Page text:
For the first time in a while, Cavs have true issues

Courtesy of USA TODAY Sports | Cavs guard Isaiah Thomas, with ball, has been a subject of criticism recently.

Adam Lindner | Sports Editor


Ever since LeBron James left Miami in free agency to go back to Cleveland in 2014, one thing in the NBA has been certain: The Cleveland Cavaliers were going to represent the NBA’s Eastern Conference in the Finals.

During LeBron’s first few seasons back in Cleveland, the Cavaliers’ most formidable opposition was the overachieving Atlanta Hawks, led by Al Horford and Paul Millsap.

Toronto has presented a challenge for Cleveland in the past, as well, pushing the Cavaliers to Game 6 in the East Finals in 2016.

Courtesy of USA TODAY Sports | Cavs guard Isaiah Thomas, with ball, has been a subject of criticism recently.

Boston never felt like a legitimate threat to Cleveland’s throne prior to this season, as the upstart Celtics’ attack was led by 5-foot-9 guard Isaiah Thomas, who is currently still not fully recovered from a hip injury that held him out of most of last year’s Eastern Conference Finals. Cleveland prevailed in five games against Boston.

But now, Thomas is a Cavalier, and former Cleveland guard Kyrie Irving is leading a 39-16 Boston team that boasts a talented young cast alongside him. Once Gordon Hayward returns from injury — presumably next season — Boston should continue to improve.

Toronto, who was swept in last season’s Eastern Conference Semifinals by Cleveland, has enjoyed a resurgence this season, as well. Currently second in the conference at 37-16, the Raptors are playing a rejuvenated brand of basketball, led by scoring wing DeMar DeRozan.

With a veteran roster that includes Kyle Lowry, Jonas Valanciunas and Serge Ibaka, this year may be the only shot that the current incarnation of the Raptors have at an appearing in the NBA Finals.

Without Hayward, Boston has still looked terrific, but may be a year away from contending for a conference title. In the playoffs, the Celtics may struggle without a second dynamic scorer behind Irving — something that a young, inexperienced team may not know how to handle just yet.

Either way, it seems like the only thing that’s certain now is that Cleveland will not be returning to the Finals for a fourth-straight year — not at this rate.

31-22 and 11-15 away from home, Cleveland has been a sight for sore eyes for the majority of the past several months.

Since LeBron James’ otherworldly play tapered down — James shot 39.1 percent from 3-point land from the beginning of the season until Dec. 31, but has been shooting south of 25 percent from downtown since Jan. 1 — the Cavaliers have suffered.

6-8 in January, the Cavaliers lost to Houston, 120-88, on Feb. 3, prompting a frustrated James to suggest to reporters postgame that “they should take us off every nationally televised game for the rest of the season.”

On Feb. 6, Cleveland fell to a new low in Orlando, blowing a 21-point lead to the 17-36 Magic in a demoralizing 116-98 defeat.

Postgame, guard Isaiah Thomas, who has struggled to find his groove since returning from a hip injury in Cleveland, questioned his team’s effort.

“When adversity hits, we go our separate ways,” Thomas said, per ESPN’s Dave McMenamin.

Thomas continued, “I don’t know the last time we got on the floor for a loose ball.”

Thomas is correct, in that Cleveland’s defensive efforts must improve.

Courtesy of SLAM Online | James, 23, rests during Cleveland’s Feb. 6 game in Orlando.

However, the chemistry issues that face the team seem unprecedented.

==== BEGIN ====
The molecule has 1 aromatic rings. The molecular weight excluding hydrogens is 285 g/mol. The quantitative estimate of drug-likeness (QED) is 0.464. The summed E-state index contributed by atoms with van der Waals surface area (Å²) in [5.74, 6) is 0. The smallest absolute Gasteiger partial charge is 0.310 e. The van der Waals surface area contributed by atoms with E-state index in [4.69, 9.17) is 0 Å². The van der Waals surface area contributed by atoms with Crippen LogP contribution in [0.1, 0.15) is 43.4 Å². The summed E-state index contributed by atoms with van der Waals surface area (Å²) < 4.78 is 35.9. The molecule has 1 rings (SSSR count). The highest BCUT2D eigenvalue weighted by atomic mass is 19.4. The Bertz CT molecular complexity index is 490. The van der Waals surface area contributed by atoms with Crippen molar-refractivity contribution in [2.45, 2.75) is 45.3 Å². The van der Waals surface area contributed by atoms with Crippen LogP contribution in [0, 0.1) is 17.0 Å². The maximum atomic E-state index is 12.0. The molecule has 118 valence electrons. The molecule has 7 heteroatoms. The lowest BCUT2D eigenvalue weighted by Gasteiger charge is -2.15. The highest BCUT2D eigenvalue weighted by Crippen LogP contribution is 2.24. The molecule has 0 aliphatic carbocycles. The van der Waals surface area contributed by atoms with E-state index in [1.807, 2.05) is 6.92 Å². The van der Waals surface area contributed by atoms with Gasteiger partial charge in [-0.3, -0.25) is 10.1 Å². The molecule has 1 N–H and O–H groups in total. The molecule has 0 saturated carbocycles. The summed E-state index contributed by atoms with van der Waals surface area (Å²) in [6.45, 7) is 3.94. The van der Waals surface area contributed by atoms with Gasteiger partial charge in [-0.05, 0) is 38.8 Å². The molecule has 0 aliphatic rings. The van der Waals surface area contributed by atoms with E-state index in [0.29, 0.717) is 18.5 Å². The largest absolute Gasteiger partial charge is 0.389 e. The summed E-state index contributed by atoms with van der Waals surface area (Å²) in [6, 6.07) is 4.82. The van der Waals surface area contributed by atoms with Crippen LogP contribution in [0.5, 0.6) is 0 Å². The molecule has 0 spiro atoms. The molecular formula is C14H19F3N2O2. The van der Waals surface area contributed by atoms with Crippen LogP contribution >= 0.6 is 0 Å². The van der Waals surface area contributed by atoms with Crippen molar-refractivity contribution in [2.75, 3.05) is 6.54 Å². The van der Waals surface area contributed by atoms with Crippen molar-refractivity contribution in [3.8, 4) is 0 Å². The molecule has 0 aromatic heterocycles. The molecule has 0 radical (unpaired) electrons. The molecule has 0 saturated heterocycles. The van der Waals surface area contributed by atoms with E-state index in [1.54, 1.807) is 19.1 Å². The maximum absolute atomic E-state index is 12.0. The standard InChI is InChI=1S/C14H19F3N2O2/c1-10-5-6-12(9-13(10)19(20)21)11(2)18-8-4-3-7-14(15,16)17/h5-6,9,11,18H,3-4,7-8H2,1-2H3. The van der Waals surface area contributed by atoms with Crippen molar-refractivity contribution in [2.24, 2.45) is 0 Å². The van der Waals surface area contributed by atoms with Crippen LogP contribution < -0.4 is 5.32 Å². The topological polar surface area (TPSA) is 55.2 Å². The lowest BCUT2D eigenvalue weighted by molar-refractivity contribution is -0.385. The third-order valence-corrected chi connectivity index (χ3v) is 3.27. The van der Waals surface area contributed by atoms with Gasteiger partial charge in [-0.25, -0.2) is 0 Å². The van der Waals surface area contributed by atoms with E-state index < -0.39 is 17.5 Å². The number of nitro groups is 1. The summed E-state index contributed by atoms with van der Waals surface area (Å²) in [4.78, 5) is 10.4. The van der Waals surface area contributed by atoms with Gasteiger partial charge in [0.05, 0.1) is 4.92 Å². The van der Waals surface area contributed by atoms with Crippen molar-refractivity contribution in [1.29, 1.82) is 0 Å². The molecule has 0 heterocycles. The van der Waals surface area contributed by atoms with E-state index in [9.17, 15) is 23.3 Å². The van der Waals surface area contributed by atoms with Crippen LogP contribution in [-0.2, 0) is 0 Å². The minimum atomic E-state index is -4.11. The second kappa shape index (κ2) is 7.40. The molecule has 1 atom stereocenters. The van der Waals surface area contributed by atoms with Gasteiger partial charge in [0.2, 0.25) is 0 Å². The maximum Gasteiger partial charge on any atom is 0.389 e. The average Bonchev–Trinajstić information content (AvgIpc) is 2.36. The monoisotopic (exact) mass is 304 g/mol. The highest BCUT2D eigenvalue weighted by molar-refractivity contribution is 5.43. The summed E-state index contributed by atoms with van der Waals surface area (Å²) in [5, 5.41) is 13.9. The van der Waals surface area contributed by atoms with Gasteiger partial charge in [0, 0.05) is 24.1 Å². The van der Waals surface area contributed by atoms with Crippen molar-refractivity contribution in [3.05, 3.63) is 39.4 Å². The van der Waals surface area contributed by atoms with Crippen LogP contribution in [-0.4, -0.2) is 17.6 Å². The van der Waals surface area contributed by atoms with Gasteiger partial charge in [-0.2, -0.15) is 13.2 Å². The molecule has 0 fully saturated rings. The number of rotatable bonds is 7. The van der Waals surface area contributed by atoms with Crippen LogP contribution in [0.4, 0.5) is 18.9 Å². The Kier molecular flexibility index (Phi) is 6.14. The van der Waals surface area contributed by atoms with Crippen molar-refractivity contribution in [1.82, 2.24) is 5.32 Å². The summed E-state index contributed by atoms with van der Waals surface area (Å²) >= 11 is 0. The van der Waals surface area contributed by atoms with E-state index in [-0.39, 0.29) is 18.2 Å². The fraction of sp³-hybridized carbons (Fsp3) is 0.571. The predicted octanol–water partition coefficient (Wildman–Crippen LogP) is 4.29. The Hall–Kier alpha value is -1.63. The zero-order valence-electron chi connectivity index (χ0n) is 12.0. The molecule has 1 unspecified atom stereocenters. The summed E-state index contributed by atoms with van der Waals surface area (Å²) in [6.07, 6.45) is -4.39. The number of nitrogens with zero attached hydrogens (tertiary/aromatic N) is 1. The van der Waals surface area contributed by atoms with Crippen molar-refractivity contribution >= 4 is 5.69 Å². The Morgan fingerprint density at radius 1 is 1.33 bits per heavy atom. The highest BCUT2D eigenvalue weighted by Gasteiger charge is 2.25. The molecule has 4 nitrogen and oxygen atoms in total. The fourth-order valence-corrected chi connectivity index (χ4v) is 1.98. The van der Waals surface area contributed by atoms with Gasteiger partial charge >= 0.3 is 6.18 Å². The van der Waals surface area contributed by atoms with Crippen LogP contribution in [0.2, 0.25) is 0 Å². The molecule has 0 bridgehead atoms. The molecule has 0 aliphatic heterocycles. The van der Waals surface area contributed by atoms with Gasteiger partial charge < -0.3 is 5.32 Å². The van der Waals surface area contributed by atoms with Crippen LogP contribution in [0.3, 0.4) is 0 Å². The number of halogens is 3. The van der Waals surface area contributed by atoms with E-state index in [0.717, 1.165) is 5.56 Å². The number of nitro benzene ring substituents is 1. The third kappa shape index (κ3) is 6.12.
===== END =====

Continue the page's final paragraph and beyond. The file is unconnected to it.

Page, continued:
With Kevin Love out for about six weeks with a broken finger, the Cavaliers will have to find their identity sooner than later.

Given the league’s disparity over the past several seasons, it’s understood that players on successful teams don’t always exactly play their hearts out during the regular season.

In fact, Cavs forward Channing Frye acknowledged this exact point on Dec. 3, following a Cleveland victory over the Memphis Grizzlies.

“Well everyone was talking like, ‘Hey, this is not Playoff LeBron.’ Usually LeBron gives you about 60 percent,” Frye told reporters.

Speaking of his teammate’s effort level at the time, Frye continued, “He’s about 80 percent LeBron and it’s looking effortless, so [it’s] pretty scary.”

It’s no secret that NBA stars aren’t huge fans of the 82-game regular season schedule, either. Stars sitting out during late season regular-season contests has become an issue for the league in years past, and the trend is set to continue this season.

Furthermore, the stretch of games between Christmas and the All Star Break is a particularly mundane time in the NBA, as recent Cleveland teams have struggled during the month of January before, too.

But they have never struggled this mightily.

The additions of new general manager Koby Altman and All Star guard Thomas, partnered with Derrick Rose’s leave of absence, Kevin Love’s recent injury drama and ongoing conjecture of LeBron potentially skipping town again this summer in free agency has all contributed to a hostile environment in Cleveland. With no moves having been made yet ahead of the trade deadline (Feb. 8 at 3 p.m.), the Cavaliers have a team full of experienced veterans that may need to figure this out together.

LeBron has proven before (See: 2016 NBA Finals) that counting Cleveland out is never a safe bet, and come playoff time, it shouldn’t come as any surprise if James puts the Cavs on his back for another title run.

In reality, a healthy Cavaliers team should win the East this year.

However, Cleveland needs to be able to spell James much more now in preparation for the postseason.

With little depth, Cleveland will not be able to pull itself out of its current slump without heightened efforts from James.

Point being: Cleveland needs to get it together soon before they start costing themselves come June.